The Penobscot River is a 109 mile-long river in the state of Maine on the eastern seaboard. The National Oceanic and Atmospheric Administration (NOAA) will partner with Cooke Aquaculture USA, the US Fish and Wildlife Service, NOAA Fisheries and the Penobscot Indian Nation to grow juvenile Atlantic salmon to adult size in pens near Cutler, Maine. The initiative is funded by a $1 million grant from the NOAA Species Recovery program.
“We are committed to be part of this wild Atlantic salmon enhancement project in Maine,” said Cooke chief executive Glenn Cooke.
“Cooke Aquaculture has the experience working with Atlantic salmon in their natural environment based on proven aquaculture and fish-health science. Working with the Penobscot Nation and government partners, together we will make this restoration program a success by seeing the fish return to their native waters.”
Once the salmon reach adulthood they will be released into the East Branch of the Penobscot to spawn, a river with large amounts of high quality salmon habitat, the DMR explained said a statement.
“Smolts captured in the wild by rotary screw traps will be used to stock the marine net pens in 2020, 2021, and 2022. Smolts will include only those from Penobscot River origin to ensure the genetic integrity of salmon released into the river.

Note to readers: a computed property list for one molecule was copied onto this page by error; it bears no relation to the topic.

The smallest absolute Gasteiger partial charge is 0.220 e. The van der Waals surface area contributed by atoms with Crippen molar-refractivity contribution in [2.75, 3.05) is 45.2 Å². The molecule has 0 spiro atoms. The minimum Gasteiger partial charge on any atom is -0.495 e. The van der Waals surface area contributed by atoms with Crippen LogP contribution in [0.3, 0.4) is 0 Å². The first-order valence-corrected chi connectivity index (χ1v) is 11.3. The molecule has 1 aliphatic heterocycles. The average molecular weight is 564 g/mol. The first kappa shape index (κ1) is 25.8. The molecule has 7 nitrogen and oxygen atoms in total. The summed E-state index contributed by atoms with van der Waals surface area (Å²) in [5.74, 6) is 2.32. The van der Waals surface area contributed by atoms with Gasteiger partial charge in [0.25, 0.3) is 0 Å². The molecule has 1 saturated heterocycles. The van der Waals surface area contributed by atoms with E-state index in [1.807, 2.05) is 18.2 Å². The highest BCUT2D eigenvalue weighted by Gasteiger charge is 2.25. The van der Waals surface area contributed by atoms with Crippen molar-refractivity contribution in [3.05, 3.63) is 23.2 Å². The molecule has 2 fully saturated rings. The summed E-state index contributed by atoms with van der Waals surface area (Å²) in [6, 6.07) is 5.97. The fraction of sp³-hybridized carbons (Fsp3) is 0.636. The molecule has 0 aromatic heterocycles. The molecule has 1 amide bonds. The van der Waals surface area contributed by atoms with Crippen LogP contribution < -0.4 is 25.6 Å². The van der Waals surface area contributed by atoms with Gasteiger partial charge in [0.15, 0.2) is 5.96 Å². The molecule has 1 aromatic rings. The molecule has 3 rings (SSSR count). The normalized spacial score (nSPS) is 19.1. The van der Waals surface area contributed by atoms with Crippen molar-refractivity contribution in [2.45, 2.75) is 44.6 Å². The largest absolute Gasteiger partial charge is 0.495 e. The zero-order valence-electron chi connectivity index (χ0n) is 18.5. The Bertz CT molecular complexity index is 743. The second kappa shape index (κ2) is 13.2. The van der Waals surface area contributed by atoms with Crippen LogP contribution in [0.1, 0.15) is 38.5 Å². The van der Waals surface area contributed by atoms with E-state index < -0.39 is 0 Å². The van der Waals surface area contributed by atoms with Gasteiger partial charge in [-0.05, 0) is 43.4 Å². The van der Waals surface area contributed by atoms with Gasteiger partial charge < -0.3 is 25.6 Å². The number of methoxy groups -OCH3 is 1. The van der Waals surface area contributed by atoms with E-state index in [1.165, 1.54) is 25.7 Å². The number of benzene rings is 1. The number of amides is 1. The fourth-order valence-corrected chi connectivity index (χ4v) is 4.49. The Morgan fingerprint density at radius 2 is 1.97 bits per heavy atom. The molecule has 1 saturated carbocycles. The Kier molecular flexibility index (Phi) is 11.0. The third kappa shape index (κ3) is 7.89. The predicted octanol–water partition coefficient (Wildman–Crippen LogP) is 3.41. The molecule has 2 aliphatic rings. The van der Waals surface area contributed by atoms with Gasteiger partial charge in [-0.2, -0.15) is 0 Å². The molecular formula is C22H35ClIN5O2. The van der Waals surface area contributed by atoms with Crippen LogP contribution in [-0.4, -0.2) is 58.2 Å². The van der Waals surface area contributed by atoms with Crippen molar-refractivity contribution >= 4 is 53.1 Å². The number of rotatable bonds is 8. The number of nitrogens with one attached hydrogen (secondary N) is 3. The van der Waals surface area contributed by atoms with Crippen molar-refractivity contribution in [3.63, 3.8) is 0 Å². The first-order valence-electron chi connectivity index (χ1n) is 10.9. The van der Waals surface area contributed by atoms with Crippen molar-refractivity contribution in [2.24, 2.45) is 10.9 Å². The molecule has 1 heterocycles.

“While hatchery-spawned fish help ensure an adequate supply of fish for recovery goals, those spawned in the natural environment are more robust due to the impact of natural selection which results in fish that are better suited to survival in the wild.
“The smolts will be placed in net pens under a limited-purpose aquaculture lease in Cutler, Maine where they will be fed and managed in cooperation with Cooke Aquaculture USA for 16 to 30 months, during which time they will grow to mature adults. The Department of Marine Resources will hold the lease on the pens while Cooke will supply the pens and feed for the salmon as they grow.”
In the autumn of 2021 or 2022, 5,000 adult salmon will be transported from Cooke net pens and released into the river. After the release it is estimated that there will be 20 times more eggs in the gravel in the Penobscot River basin compared to existing stocking and natural reproduction according to Sean Ledwin, director of DMR's Searun Fisheries and Habitat Division.
“The program will involve surveys of redds in spawning areas to assess spawning success of released fish,” said Ledwin. “Released fish will also be tracked using passive integrated transponders (PIT tags) and radio telemetry. Electrofishing surveys and use of rotary screw traps, along with genetic analysis, will be used to assess the abundance of offspring from this effort.” The project will also include public outreach and education.
Athough Cooke has farmed Atlantic salmon in Maine for some, time, using net pens to cultivate salmon for conservation purposes at this scale is new in the state. However, the method is showing promise in a Bay of Fundy partnership between Cooke and Canadian provincial and federal governments, First Nations and academia.